Wednesday, November 30, 2005

No gay priests, part 5: Let the spin begin

From the "it's not as bad as it sounds" camp:

Timothy Radcliffe, former head of the Dominican Order in the British Catholic weekly The Tablet: "What is it that is meant by a 'deep-seated homosexual tendency'? The counter-example given by the document is of someone who goes through a temporary phase of homosexual attraction, and asserts that the seminarian should have overcome this at least three years before ordination to the diaconate. That would not cover all the cases of seminarians who are reflecting on their vocation in the light of this document.

"It could also be interpreted as having a permanent homosexual orientation. But this cannot be correct since, as I have said, there are many excellent priests who are gay and who clearly have a vocation from God. Perhaps it is best understood as meaning that someone whose sexual orientation is so central to his self-perception as to be obsessive, dominating his imagination. This would indeed pose questions as to whether he would be able to live happily as a celibate priest. But any heterosexual who was so focused on his sexuality would have problems too. What matters is sexual maturity rather than orientation."

I have great respect for Radcliffe, but this is pretty tortured and more than a little circular. He's right to say that sexual maturity is what matters, at least to reasonable people, but I think this document's writers don't think that is possible in those with "deeply-rooted homosexual tendencies."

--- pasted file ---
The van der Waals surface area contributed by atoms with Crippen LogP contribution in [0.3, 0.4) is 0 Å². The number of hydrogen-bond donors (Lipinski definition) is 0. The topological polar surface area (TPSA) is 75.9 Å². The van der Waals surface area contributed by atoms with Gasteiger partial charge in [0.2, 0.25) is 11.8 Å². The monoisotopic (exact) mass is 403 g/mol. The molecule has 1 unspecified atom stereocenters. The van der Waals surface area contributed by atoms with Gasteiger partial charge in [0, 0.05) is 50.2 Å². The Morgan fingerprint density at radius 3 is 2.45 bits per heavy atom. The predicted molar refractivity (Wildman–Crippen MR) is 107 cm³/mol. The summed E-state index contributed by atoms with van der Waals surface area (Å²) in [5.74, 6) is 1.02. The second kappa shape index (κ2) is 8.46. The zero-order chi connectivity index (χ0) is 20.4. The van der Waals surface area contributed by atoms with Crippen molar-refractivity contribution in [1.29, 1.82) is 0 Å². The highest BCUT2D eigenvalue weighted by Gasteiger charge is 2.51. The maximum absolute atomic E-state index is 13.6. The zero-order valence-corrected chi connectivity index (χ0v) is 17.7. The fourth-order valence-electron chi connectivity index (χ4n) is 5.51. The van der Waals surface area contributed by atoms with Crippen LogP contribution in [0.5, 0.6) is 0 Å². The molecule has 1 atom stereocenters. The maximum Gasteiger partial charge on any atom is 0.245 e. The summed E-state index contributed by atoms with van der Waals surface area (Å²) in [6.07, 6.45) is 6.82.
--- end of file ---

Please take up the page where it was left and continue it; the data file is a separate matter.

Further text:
Bishop William Skylstad of Spokane, Washington, in the Washington Post: "I think one of the telling sentences in the document is the phrase that the candidate's entire life of sacred ministry must be 'animated by a gift of his whole person to the church and by an authentic pastoral charity.' . . . If that becomes paramount in his ministry, even though he might have a homosexual orientation, then he can minister and he can minister celibately and chastely."

Of course, then he goes on to talk about people that are "consumed" by being gay (the whole interview can be found here). I admit I have no idea what that means. Besides, if people make their sexual orientation the center of their lives, both church and society can take a hefty portion of blame for building up so many taboos about it.

Of course, on the other side you have Bishop John D'Arcy of Fort Wayne-South Bend, Indiana, in the same Post article: "I would say yes, absolutely, [the document] does bar anyone whose sexual orientation is towards one's own sex and it's permanent. . . . I don't think there's any doubt about it. . . . I don't think we can fuss around with this."

Though I think he's kind of nutty about this--there are evidently no gay priests in his diocese--I think he's right to cut through the sophistry.

Though it's legitimate to parse the document as Radcliffe and Skylstad have, I think the ramifications of a "plain" or straigthforward reading are clear (and, let's be honest, you need a graduate degree in theology and fluency in Vatican-speak to attempt the non-plain reading): This document says that if you are a healthy, well-integrated gay man (self-accepting, mature, open), the hierarchy doesn't want you, no matter how celibate you are. (In fact, I think they don't believe that the person I'm describing can even be celibate.)

I think the people of God might have a different opinion, of course.


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